Make that two for Schlarman's Peoples

Make that two for Schlarman's Peoples

DANVILLE — As Arike Ogunbowale sank a running three-pointer with less than a second to play in Sunday night's NCAA women's basketball national championship game against Mississippi State, plenty of individuals had reason to be excited.

That list started with the Notre Dame junior and her teammates and coaches, who had captured the Irish program's first NCAA tournament title since 2001 by way of a 61-58 triumph.

But the thrill of Notre Dame's stunning victory extended well beyond the doors of Nationwide Arena in Columbus, Ohio. It also spread past the Irish's home base in South Bend, Ind.

It trickled into Danville, even. Specifically, into the house of Anaya Peoples' grandparents.

Thirty-six days after Peoples was part of an IHSA Class 1A girls' basketball state title victory as a member of the Schlarman Hilltoppers, she watched her future college squad notch its second-ever national championship.

"It was crazy and chaotic," Peoples said, recalling the atmosphere among her family and friends after Ogunbowale's desperation shot secured the end result. "We all started screaming and jumping around. It was awesome. I'm so happy for (the Irish). They're so deserving."

Peoples was joined by her parents, grandparents and Schlarman teammate Sydney Gouard in witnessing Notre Dame overcome a 15-point deficit — the largest ever for a club that went on to win the crown — to hand coach Muffet McGraw a long-awaited second title.

The Schlarman junior verbally committed to McGraw in June 2017, choosing the Irish from a field of 40 college institutions.

If Peoples had any doubts about her selection, those were erased Sunday.

"There were no doubts," she said with a laugh. "They didn't have the best luck with all those injuries, but they played for each other and played for the community."

McGraw was leading the walking wounded for quite a while, making this success all the more improbable.

Four different Irish athletes have suffered an ACL injury dating back to the 2017 NCAA tournament. And despite Notre Dame earning a No. 1 seed in this year's showcase, it would have to get past consistent contender and No. 1 overall seed Connecticut.

Ogunbowale played a huge hand in that as well, nailing a long jumper for the decisive points in a 91-89 overtime triumph on Friday over Connecticut.

But Peoples said it wasn't even at that point she knew the Irish would get the job done on April Fools' Day.

"At the beginning of the season, I knew they were awesome," Peoples said. "They fight so hard for everything. They will not back down, no matter what."

That's a mentality Peoples has garnered herself, competing for the 99-student Schlarman squad over the last three seasons.

The Hilltoppers have been a talented group under coach Keith Peoples, Anaya's father, in that time frame. But Schlarman suffered a 1A super-sectional exit in 2016 and a sectional semifinal defeat in 2017.

And the Hilltoppers were no lock to take home this season's state crown, the first in program history. To even get to Illinois State's Redbird Arena, they had to oust reigning 1A champion Annawan in a super-sectional.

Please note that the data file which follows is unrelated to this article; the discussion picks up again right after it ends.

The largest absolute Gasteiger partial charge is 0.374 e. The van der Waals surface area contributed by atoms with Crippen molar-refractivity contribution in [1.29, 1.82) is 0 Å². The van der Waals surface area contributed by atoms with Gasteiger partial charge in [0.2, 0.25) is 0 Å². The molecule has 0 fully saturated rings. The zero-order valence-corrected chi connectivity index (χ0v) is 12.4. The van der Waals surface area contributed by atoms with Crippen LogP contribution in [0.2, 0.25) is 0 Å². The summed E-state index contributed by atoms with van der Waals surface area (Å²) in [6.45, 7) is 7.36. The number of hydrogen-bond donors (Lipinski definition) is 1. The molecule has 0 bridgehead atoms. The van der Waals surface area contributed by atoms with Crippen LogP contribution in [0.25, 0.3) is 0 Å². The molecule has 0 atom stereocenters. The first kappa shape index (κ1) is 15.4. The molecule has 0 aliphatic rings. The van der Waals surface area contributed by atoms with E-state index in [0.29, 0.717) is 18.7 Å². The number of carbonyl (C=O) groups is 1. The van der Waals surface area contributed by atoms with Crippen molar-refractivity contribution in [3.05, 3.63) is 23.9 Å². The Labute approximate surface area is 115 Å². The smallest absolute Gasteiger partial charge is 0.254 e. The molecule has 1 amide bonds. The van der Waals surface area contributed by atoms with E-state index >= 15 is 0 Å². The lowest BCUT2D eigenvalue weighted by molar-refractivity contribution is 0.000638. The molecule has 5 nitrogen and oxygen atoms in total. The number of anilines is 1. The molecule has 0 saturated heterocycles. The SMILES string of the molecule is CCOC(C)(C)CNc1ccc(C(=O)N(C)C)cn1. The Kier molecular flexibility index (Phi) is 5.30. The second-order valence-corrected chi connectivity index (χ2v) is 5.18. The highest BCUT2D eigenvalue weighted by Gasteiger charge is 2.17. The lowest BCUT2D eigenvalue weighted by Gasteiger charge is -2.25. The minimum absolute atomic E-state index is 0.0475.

In that victory exists a parallel between Anaya Peoples' current team and her future outfit. Schlarman had to dethrone the Goliath in Annawan, while Notre Dame was required to do the same with UConn.

"We knew at the beginning of the year, if anybody was going to beat (the Huskies), it was going to be (the Irish)," Peoples said.

The News-Gazette's girls' basketball Player of the Year the last two seasons maintained that faith even as the Irish stumbled through a three-point second quarter in the final and trailed Mississippi State 30-17 at halftime.

And that belief was rewarded when Notre Dame's Jessica Shepard led all scorers with 19 points and Ogunbowale added 18, including her clutch triple.

"We knew they were definitely a second-half team," Peoples said. "Coach McGraw makes good decisions at halftime."

Notre Dame doesn't project to go on a downswing after Sunday's win, either.

Only Kristina Nelson and Kathryn Westbeld will graduate later this year, leaving such stars as Shepard, Ogunbowale and Marina Mabrey hanging around South Bend.

Again, this is a mirror image of what is happening at Schlarman, as the Hilltoppers return the entire roster from their run to state.

McGraw also is bringing in four highly-touted prospects for the 2018-19 campaign. Among those are Katlyn Gilbert, the nation's seventh-ranked point guard out of Heritage (Ind.) Christian School — and a close friend and AAU teammate of Peoples.

"They're going to be an even better team with a point guard coming in," Peoples said. "It's going to be great."

So Peoples conceivably could capture two consecutive high school championships before heading to a college program that's primed to contend for a Division I trophy.

That being said, which moment had the youngster more excited: Schlarman or Notre Dame winning it all?

"That's really tough," Peoples said. "I was talking to my mom during the (national championship) game with 30 seconds left, and I was like, 'I don't think I can watch this.' My heart was pounding so hard. I'm definitely just as excited for them as I was when we won the state championship."